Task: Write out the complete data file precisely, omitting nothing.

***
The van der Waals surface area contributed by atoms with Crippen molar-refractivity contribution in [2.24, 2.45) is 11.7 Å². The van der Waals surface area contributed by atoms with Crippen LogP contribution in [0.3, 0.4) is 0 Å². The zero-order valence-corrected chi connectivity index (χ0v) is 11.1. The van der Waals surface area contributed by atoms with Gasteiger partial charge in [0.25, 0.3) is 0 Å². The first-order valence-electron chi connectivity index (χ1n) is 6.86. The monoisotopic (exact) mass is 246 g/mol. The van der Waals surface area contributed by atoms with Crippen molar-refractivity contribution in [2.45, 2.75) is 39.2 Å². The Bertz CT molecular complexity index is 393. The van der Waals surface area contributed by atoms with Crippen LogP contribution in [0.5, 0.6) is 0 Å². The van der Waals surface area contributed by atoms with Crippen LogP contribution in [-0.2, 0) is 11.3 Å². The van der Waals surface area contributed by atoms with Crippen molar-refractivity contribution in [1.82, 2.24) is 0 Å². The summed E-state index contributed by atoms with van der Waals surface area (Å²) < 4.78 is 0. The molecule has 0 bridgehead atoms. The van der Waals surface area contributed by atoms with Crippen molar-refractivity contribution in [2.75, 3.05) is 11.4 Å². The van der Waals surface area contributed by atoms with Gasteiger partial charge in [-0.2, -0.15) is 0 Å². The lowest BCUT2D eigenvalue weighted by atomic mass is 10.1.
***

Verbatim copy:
The van der Waals surface area contributed by atoms with Crippen molar-refractivity contribution in [2.24, 2.45) is 11.7 Å². The van der Waals surface area contributed by atoms with Crippen LogP contribution in [0.3, 0.4) is 0 Å². The zero-order valence-corrected chi connectivity index (χ0v) is 11.1. The van der Waals surface area contributed by atoms with Gasteiger partial charge in [0.25, 0.3) is 0 Å². The first-order valence-electron chi connectivity index (χ1n) is 6.86. The monoisotopic (exact) mass is 246 g/mol. The van der Waals surface area contributed by atoms with Crippen molar-refractivity contribution in [2.45, 2.75) is 39.2 Å². The Bertz CT molecular complexity index is 393. The van der Waals surface area contributed by atoms with Crippen LogP contribution in [0.5, 0.6) is 0 Å². The van der Waals surface area contributed by atoms with Crippen LogP contribution in [-0.2, 0) is 11.3 Å². The van der Waals surface area contributed by atoms with Crippen molar-refractivity contribution in [1.82, 2.24) is 0 Å². The summed E-state index contributed by atoms with van der Waals surface area (Å²) < 4.78 is 0. The molecule has 0 bridgehead atoms. The van der Waals surface area contributed by atoms with Crippen molar-refractivity contribution in [2.75, 3.05) is 11.4 Å². The van der Waals surface area contributed by atoms with Gasteiger partial charge in [-0.2, -0.15) is 0 Å². The lowest BCUT2D eigenvalue weighted by atomic mass is 10.1.